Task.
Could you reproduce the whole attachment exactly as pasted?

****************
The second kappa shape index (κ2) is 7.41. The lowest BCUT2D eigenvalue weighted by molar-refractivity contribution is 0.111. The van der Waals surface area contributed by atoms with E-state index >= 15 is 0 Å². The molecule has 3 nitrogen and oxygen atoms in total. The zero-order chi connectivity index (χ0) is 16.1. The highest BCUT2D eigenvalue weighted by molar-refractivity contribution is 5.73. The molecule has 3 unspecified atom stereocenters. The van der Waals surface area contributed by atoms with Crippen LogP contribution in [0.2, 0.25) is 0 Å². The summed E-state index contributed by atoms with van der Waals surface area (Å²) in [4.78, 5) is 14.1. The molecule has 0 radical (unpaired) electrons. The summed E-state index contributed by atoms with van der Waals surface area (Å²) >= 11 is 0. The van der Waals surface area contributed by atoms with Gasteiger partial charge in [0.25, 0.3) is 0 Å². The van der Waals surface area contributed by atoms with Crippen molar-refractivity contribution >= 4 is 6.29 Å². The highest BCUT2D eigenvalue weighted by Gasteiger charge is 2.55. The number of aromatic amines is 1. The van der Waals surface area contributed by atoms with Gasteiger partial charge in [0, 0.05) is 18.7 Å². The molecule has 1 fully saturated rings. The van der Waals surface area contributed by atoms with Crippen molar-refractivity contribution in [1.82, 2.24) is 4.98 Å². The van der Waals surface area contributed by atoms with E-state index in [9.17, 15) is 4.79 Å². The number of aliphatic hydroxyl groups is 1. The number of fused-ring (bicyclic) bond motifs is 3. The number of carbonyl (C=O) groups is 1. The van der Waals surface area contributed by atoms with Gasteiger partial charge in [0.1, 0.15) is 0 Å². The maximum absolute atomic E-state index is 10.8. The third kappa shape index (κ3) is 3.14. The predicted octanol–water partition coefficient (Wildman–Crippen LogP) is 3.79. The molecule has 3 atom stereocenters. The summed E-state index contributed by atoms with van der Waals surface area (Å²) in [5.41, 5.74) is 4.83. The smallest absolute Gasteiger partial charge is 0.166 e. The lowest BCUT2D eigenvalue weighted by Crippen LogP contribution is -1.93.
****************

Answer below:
The second kappa shape index (κ2) is 7.41. The lowest BCUT2D eigenvalue weighted by molar-refractivity contribution is 0.111. The van der Waals surface area contributed by atoms with E-state index >= 15 is 0 Å². The molecule has 3 nitrogen and oxygen atoms in total. The zero-order chi connectivity index (χ0) is 16.1. The highest BCUT2D eigenvalue weighted by molar-refractivity contribution is 5.73. The molecule has 3 unspecified atom stereocenters. The van der Waals surface area contributed by atoms with Crippen LogP contribution in [0.2, 0.25) is 0 Å². The summed E-state index contributed by atoms with van der Waals surface area (Å²) in [4.78, 5) is 14.1. The molecule has 0 radical (unpaired) electrons. The summed E-state index contributed by atoms with van der Waals surface area (Å²) >= 11 is 0. The van der Waals surface area contributed by atoms with Gasteiger partial charge in [0.25, 0.3) is 0 Å². The van der Waals surface area contributed by atoms with Crippen molar-refractivity contribution >= 4 is 6.29 Å². The highest BCUT2D eigenvalue weighted by Gasteiger charge is 2.55. The number of aromatic amines is 1. The van der Waals surface area contributed by atoms with Gasteiger partial charge in [0, 0.05) is 18.7 Å². The molecule has 1 fully saturated rings. The van der Waals surface area contributed by atoms with Crippen molar-refractivity contribution in [1.82, 2.24) is 4.98 Å². The van der Waals surface area contributed by atoms with E-state index in [9.17, 15) is 4.79 Å². The number of aliphatic hydroxyl groups is 1. The number of fused-ring (bicyclic) bond motifs is 3. The number of carbonyl (C=O) groups is 1. The van der Waals surface area contributed by atoms with Gasteiger partial charge in [0.1, 0.15) is 0 Å². The maximum absolute atomic E-state index is 10.8. The third kappa shape index (κ3) is 3.14. The predicted octanol–water partition coefficient (Wildman–Crippen LogP) is 3.79. The molecule has 3 atom stereocenters. The summed E-state index contributed by atoms with van der Waals surface area (Å²) in [5.41, 5.74) is 4.83. The smallest absolute Gasteiger partial charge is 0.166 e. The lowest BCUT2D eigenvalue weighted by Crippen LogP contribution is -1.93.